Juhlin, O., & Önnevall, E. (2013). On the relation of ordinary gestures to TV screens. General lessons for the design of collaborative interactive techniques. In Proceedings of CHI ’13, pp. 919–930.
Kendon, A. (1990). Conducting interaction. Patterns of behaviour in focused encounters. Cambridge: Cambridge University Press.
Laurier, E. (2014). The graphic transcript: Poaching comic book grammar for inscribing the visual, spatial and temporal aspects of action. Geography Compass,8(4), 235–248. CrossRef
Laurier, E., & Philo, C. (2006). Natural problems of naturalistic video data. In H. Knoblauch, J. Raab, H.-G. Soeffner, & B. Schnettler (Eds.), Video-analysis methodology and methods, qualitative audiovisual data analysis in sociology (pp. 183–192). Oxford: Peter Lang.
Laurier, E., & Wiggins, S. (2011). Finishing the family meal: The interactional organisation of satiety. Appetite,56(1), 53–64. CrossRef
Lee, U., Lee, J., Ko, M., Lee, C., Kim, Y., Yang, S., Yatani, K., Gweon, G., Chung, K. M., & Song, J. (2014). Hooked on smartphones: An exploratory study of smartphone overuse among college students. In Proceedings of CHI 2014.
Ley, B. et al. (2013). Impacts of new technologies on media usage and social behaviour in domestic environments. Behaviour and Information Technology, 33(8), 815–828.
Ling, R., & Donner, J. (2009). Mobile communication. Polity.
Mondada, L. (2009). The methodical organization of talking and eating: Assessments in dinner conversations. Food and Quality Preference, 20(8), 558–571.
McGill, M., Williamson, J., & Brewster, S. (2014a). How to lose friends and alienate people: Sharing control of a single use TV system. In Proceedings of TVX ’14, pp. 147–154.
McGill, M., Williamson, J., Brewster, S. (2014b). Mirror, mirror, on the wall: Collaborative screen-mirroring for small groups. In Proceedings of TVX ’14, pp. 87–94.
Neustaedter, C., Harrison, S., & Sellen, A. (2012). Connecting families: An Introduction. In C. Neustaedter, S. Harrison, & A. Sellen (Eds.), Connecting families. The impact of new communication technologies on domestic life (pp. 1–14). Berlin: Springer.
Nielsen. (2014). Cross platform report, Q1 2014. http://www.nielsen.com/. Accessed February 2015.
O’Brien, J., Rodden, T., Rouncefield, M., & Hughes, J. (1999). At home with technology. An ethnographic study of a set-top box trial. Transactions on Human Computer Interaction (TOCHI), 6(3), 282–308.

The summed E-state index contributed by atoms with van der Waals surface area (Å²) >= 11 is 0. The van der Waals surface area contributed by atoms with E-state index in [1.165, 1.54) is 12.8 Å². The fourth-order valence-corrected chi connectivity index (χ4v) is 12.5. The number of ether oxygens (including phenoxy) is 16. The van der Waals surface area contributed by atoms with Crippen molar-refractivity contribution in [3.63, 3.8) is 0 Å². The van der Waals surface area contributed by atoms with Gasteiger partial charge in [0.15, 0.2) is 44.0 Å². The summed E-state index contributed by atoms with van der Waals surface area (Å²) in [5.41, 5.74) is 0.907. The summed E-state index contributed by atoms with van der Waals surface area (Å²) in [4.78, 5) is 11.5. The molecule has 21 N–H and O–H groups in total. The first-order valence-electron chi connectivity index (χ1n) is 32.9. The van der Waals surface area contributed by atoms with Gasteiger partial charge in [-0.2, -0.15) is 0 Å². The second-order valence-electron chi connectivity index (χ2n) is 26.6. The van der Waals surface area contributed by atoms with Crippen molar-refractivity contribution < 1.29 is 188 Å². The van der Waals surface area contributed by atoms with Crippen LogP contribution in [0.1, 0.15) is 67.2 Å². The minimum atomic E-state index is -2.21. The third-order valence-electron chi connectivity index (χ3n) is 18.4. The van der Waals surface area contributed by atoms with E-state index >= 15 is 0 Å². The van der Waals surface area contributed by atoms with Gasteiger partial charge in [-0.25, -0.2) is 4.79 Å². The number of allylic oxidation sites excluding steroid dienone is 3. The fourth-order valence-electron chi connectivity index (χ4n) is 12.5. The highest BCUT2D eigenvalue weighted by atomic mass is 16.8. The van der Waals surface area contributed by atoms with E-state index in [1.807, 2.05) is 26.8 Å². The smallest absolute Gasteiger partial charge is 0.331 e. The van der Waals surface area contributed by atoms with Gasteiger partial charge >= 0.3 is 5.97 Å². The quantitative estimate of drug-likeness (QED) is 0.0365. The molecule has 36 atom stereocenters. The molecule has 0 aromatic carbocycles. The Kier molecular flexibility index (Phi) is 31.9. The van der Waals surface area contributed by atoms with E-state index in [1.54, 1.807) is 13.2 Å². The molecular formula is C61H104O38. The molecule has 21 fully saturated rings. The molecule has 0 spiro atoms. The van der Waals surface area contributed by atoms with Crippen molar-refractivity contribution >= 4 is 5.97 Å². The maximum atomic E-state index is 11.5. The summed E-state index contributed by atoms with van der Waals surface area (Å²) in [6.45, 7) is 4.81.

Ogonowski, C., et al. (2013). Designing for the living room: Long-term user involvement in a living lab. In Proceedings of CHI ’13, pp. 1539–1548.
O’Hara, K., Massimi, M., Harper, R., Rubens, S., & Morris, J. (2014). Everyday dwelling with WhatsApp. In Proceedings ofCSCW ’14, pp. 1131–1143.
Pomerantz, A. (1984). Agreeing and disagreeing with assessments: Some features of preferred/dispreferred turn shapes. In J. M. Atkinson & J. Heritage (Eds.), Structures of social action (pp. 57–101). Cambridge: Cambridge University Press.
Rooksby, J. (2013). Does professional work need to be studied in a natural setting? A secondary analysis of a laboratory study of software developers. In Petre, M. & van der Hoek, (Eds.). Software designers in action. A human centric look at design work. Chapman Hall: CRC Press.
Schegloff, E. (1969). Sequence in conversational openings. American Anthropology,70, 1075–1095. CrossRef
Schirra, S., Huan, S., Bentley, F. (2014). Together alone: Motivations for live-tweeting a television series. In Proceedings of CHI ’14.
Shove, E. (2003). Comfort cleanliness and convenience: The social organisation of normality. Oxford: Berg.
Shove, E. (2007). The design of everyday life. Oxford: Berg.
Stokoe, E. (2012). Moving forward with membership categorization analysis: Methods for systematic analysis. Discourse Studies,14(3), 277–303. CrossRef
Tolmie, P., Crabtree, A., Rodden, T., & Benford, S. (2008). Are you watching this or what? Interruption and the juggling of cohorts. In Proceedings of ACM CSCW ’08.
Tolmie, P. (2013). Everyday intimacy. Saarbrücken: Lambert Academic Publishing.
Tolmie, P., Pycock, J., Diggins, T., MacLean, A., & Karsenty, A. (2002). Unremarkable computing. In Proceedings of CHI ’02, pp. 399–406.
Turkle, S. (2011). Alone together. Why we expect more from technology and less from each other. Basic Books, 2011.
- Configuring Attention in the Multiscreen Living Room
Timothy E. Smith